Why Social Skills Are Key to Learning
You may be hoping your child will learn how to read and write in the first few months of preschool or kindergarten. But there are many other skills that she needs to master before an academic focus is appropriate. Studies show that the most important skills to learn in the beginning of the year are social: cooperation, self-control, confidence, independence, curiosity, empathy, and communication.
The First Basic Skills: The Four Cs
Here are a few examples of teachers' goals for the beginning of the school year. Ask your child's teacher to tell you about her objectives and her suggestions on how you can support these skills at home.
- Confidence: One of the first skills teachers focus on is the development of your child's sense of confidence or self-esteem. This means helping her feel good about who she is, both individually and in relationship to others. This is a lifelong skill that will help her feel competent now and as she continues in her schooling.
- Cooperation: Games, stories, and songs help your child learn how to work with others — no small task at this age! This teaches him how to empathize and to get along with others.
- Curiosity: Perhaps one of the most important skills she needs to develop at this stage is a true thirst for learning. Her teacher will use a wide variety of interesting materials and ideas to engage your child's natural curiosity.
- Communication: Expressing himself and representing his ideas, feelings, and knowledge about the world is a key skill for your child. It is at the core of all reading, writing, math, and science skills.
What You Can Do
Help your child develop essential social and emotional skills by making connections with school friends at home. Ask her whom she would like to invite for a playdate. It is often easier for children to make friends in their own space, one on one, than in school. Many teachers have found that a child who is having difficulties making friends or sharing in a large group often can make a close connection to a new friend on her "home turf." This relationship can then carry over to the classroom setting. Once there is a connection to one child in the classroom, more are soon to follow!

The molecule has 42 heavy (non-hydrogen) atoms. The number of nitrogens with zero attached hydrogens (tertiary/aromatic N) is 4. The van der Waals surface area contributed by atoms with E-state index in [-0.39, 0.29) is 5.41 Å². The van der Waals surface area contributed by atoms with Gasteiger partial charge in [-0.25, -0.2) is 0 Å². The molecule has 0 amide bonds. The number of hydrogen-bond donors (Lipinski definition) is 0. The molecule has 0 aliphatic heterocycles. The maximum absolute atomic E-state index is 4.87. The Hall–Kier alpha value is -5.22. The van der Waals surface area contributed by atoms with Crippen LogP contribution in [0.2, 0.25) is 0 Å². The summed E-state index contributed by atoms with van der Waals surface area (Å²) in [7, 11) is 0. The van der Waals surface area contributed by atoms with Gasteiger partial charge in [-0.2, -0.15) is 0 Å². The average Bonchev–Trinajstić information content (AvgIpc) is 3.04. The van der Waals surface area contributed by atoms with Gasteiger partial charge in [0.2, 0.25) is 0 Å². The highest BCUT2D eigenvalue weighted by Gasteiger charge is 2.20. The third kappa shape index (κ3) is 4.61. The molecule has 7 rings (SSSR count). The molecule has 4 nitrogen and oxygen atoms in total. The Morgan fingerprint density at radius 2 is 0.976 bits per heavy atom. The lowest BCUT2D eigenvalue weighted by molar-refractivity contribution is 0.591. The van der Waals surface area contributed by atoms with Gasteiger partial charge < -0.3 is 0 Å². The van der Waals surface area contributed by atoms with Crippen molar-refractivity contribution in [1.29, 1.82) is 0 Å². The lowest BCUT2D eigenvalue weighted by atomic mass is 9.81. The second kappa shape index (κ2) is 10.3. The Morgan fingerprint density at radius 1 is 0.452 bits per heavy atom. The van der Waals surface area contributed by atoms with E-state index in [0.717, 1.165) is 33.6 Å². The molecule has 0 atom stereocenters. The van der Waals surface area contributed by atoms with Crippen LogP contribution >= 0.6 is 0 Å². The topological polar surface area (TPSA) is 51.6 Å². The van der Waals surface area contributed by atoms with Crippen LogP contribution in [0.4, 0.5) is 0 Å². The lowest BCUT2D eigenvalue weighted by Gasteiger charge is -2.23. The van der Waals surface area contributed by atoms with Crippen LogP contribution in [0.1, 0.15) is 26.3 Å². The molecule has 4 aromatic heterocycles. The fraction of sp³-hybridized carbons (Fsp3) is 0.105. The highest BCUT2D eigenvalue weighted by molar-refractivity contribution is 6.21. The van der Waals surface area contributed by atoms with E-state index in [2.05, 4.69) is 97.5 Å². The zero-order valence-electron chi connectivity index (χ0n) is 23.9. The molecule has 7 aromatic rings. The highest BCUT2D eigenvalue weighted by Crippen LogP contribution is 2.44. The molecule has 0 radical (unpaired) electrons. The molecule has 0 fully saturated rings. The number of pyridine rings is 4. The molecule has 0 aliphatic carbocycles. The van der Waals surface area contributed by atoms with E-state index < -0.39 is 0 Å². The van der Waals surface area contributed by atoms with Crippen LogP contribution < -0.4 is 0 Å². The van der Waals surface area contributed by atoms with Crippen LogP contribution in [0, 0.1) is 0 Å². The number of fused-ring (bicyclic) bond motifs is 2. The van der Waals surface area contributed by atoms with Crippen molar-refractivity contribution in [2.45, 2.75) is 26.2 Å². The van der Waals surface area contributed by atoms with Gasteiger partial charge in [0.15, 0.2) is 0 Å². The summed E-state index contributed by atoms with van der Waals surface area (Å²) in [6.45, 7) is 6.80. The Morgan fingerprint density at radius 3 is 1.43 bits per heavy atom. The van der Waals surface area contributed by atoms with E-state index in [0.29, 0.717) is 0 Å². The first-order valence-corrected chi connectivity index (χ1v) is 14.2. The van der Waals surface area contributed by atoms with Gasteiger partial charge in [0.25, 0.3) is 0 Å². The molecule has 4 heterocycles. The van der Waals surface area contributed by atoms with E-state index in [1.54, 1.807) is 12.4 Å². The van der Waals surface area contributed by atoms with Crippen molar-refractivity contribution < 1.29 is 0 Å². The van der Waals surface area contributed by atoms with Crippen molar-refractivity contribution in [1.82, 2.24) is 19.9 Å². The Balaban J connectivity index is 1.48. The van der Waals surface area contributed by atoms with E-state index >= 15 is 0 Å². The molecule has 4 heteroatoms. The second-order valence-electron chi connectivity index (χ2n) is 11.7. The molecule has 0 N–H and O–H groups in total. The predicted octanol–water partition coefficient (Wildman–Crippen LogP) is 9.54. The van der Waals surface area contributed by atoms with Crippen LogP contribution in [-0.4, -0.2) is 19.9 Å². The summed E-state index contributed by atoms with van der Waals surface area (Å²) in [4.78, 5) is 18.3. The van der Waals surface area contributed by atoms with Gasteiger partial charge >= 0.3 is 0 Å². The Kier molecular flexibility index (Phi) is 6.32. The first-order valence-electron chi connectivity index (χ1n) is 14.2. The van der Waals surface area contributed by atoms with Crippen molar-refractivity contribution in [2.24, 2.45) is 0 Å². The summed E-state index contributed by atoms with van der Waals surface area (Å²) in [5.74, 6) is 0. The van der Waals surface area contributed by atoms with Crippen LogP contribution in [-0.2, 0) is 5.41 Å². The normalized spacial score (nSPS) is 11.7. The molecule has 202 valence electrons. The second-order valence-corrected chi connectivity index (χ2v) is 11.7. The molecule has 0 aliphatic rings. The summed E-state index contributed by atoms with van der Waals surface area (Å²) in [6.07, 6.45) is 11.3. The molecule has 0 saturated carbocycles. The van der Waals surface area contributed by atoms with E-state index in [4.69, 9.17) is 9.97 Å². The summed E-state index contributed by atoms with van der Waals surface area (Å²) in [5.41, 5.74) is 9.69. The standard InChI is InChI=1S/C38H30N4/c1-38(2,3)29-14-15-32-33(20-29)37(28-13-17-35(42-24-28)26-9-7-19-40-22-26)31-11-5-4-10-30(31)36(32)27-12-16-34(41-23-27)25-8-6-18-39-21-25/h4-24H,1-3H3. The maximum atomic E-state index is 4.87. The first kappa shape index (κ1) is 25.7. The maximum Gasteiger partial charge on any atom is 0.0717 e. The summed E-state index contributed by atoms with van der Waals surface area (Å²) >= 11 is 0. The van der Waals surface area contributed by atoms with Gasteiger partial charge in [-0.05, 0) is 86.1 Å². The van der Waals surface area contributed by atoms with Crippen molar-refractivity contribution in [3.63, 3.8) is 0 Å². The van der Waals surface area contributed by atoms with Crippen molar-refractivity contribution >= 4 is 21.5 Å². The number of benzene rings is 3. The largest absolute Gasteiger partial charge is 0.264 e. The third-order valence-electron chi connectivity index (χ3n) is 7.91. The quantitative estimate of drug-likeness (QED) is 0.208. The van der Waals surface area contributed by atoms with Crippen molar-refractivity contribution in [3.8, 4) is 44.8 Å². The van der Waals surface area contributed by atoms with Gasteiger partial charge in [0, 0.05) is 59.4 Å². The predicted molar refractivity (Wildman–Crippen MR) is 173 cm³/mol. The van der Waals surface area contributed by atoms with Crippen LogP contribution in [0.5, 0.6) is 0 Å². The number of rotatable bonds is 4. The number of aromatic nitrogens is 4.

The Importance of Play
For your young child, play is important work. He grows, learns, and investigates the world through play. This happens through complex play activities that invite him to think, problem-solve, and participate in fantasy. When your child engages in play, he has to plan, create a focus, and strive for a goal — all essential life and work skills. Your child's teacher should provide play situations throughout your child's day. She may first introduce letters and numbers through meaningful dramatic play, block-building, and literature/music experiences. So don't fret if your child comes home saying he played all day! You can be sure that with his teacher's guidance and his own innate curiosity, he was applying very important problem-solving, reading, math, and science skills right in the midst of his play.
The experiences your child receives in the beginning of the year provide the foundation that will enable her to become an enthusiastic lifelong learner — enthusiastic because she has discovered that learning is fun as well as meaningful.
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